* * *

There is an obvious tension between the article of Minnesota’s popularly approved Constitution which provides that judges shall be elected, and the Minnesota Supreme Court’s announce clause which places most subjects of interest to the voters off limits. (The candidate-speech restrictions of all the other States that have them are also the product of judicial fiat.[n15]) The disparity is perhaps unsurprising, since the ABA, which originated the announce clause, has long been an opponent of judicial elections. See ABA Model Code of Judicial Conduct Canon 5(C)(2), Comment (2000) (“[M]erit selection of judges is a preferable manner in which to select the judiciary”); An Independent Judiciary: Report of the ABA Commission on Separation of Powers and Judicial Independence 96 (1997) (“The American Bar Association strongly endorses the merit selection of judges, as opposed to their election … . Five times between August 1972 and August 1984 the House of Delegates has approved recommendations stating the preference for merit selection and encouraging bar associations in jurisdictions where judges are elected … to work for the adoption of merit selection and retention”). That opposition may be well taken (it certainly had the support of the Founders of the Federal Government), but the First Amendment does not permit it to achieve its goal by leaving the principle of elections in place while preventing candidates from discussing what the elections are about. “[T]he greater power to dispense with elections altogether does not include the lesser power to conduct elections under conditions of state-imposed voter ignorance. If the State chooses to tap the energy and the legitimizing power of the democratic process, it must accord the participants in that process … the First Amendment rights that attach to their roles.” Renne v. Geary, 501 U.S. 312, 349 (1991) (Marshall, J., dissenting); accord, Meyer v. Grant, 486 U.S. 414, 424-425 (1988) (rejecting argument that the greater power to end voter initiatives includes the lesser power to prohibit paid petition-circulators).

The Minnesota Supreme Court’s canon of judicial conduct prohibiting candidates for judicial election from announcing their views on disputed legal and political issues violates the First Amendment. Accordingly, we reverse the grant of summary judgment to respondents and remand the case for proceedings consistent with this opinion.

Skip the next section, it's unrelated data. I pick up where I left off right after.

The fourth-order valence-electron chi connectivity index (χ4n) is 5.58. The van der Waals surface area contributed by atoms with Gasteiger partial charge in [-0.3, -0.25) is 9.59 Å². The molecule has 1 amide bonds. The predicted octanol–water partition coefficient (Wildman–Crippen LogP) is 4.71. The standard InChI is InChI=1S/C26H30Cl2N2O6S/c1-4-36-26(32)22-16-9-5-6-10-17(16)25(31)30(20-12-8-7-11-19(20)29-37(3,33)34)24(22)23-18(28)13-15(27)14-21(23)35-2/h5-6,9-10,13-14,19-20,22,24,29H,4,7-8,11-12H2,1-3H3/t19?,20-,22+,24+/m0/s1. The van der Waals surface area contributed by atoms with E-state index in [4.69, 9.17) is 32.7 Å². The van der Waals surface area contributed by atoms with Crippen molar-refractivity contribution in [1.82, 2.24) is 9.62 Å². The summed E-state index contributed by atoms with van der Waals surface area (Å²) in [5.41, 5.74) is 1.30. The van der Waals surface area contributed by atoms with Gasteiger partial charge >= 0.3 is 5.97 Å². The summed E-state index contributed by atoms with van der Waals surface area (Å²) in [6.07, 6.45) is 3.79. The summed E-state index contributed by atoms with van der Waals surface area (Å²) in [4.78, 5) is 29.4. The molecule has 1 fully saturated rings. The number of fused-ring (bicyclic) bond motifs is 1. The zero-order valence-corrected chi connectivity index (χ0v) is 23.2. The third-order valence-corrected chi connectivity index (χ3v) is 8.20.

It is so ordered.

1.  The Eighth Circuit did not parse out the separate functions of these two entities in the case at hand, referring to the two of them collectively as the “Lawyers Board.” We take the same approach.

2.  Nor did Wersal have any success receiving answers from the Lawyers Board when he included “concrete examples,” post, at 4, n. 2 (Stevens, J., dissenting), in his request for an advisory opinion on other subjects a month later:     “As you are well aware, there is pending litigation over the constitutionality of certain portions of Canon 5. You are a plaintiff in this action and you have sued, among others, me as Director of the Office of Lawyers Professional Responsibility and Charles Lundberg as the Chair of the Board of Lawyers Professional Responsibility. Due to this pending litigation, I will not be answering your request for an advisory opinion at this time.” App. 153.

3.  Respondents are officers of the Lawyers Board and of the Minnesota Board on Judicial Standards (Judicial Board), which enforces the ethical rules applicable to judges.

4.  Justice Ginsburg argues that we should ignore this concession at oral argument because it is inconsistent with the Eighth Circuit’s interpretation of the announce clause. Post, at 8 (dissenting opinion). As she appears to acknowledge, however, the Eighth Circuit was merely silent on this particular question. Ibid. Silence is hardly inconsistent with what respondents conceded at oral argument.

5.  In 1990, in response to concerns that its 1972 Model Canon–which was the basis for Minnesota’s announce clause–violated the First Amendment, see L. Milord, The Development of the ABA Judicial Code 50 (1992), the ABA replaced that canon with a provision that prohibits a judicial candidate from making “statements that commit or appear to commit the candidate with respect to cases, controversies or issues that are likely to come before the court.” ABA Model Code of Judicial Conduct, Canon 5(A)(3)(d)(ii) (2000). At oral argument, respondents argued that the limiting constructions placed upon Minnesota’s announce clause by the Eighth Circuit, and adopted by the Minnesota Supreme Court, render the scope of the clause no broader than the ABA’s 1990 canon. Tr. of Oral Arg. 38. This argument is somewhat curious because, based on the same constitutional concerns that had motivated the ABA, the Minnesota Supreme Court was urged to replace the announce clause with the new ABA language, but, unlike other jurisdictions, declined. Final Report of the Advisory Committee to Review the ABA Model Code of Judicial Conduct and the Rules of the Minnesota Board on Judicial Standards 5-6 (June 29, 1994), reprinted at App. 367-368. The ABA, however, agrees with respondents’ position, Brief for ABA as Amicus Curiae 5. We do not know whether the announce clause (as interpreted by state authorities) and the 1990 ABA canon are one and the same. No aspect of our constitutional analysis turns on this question.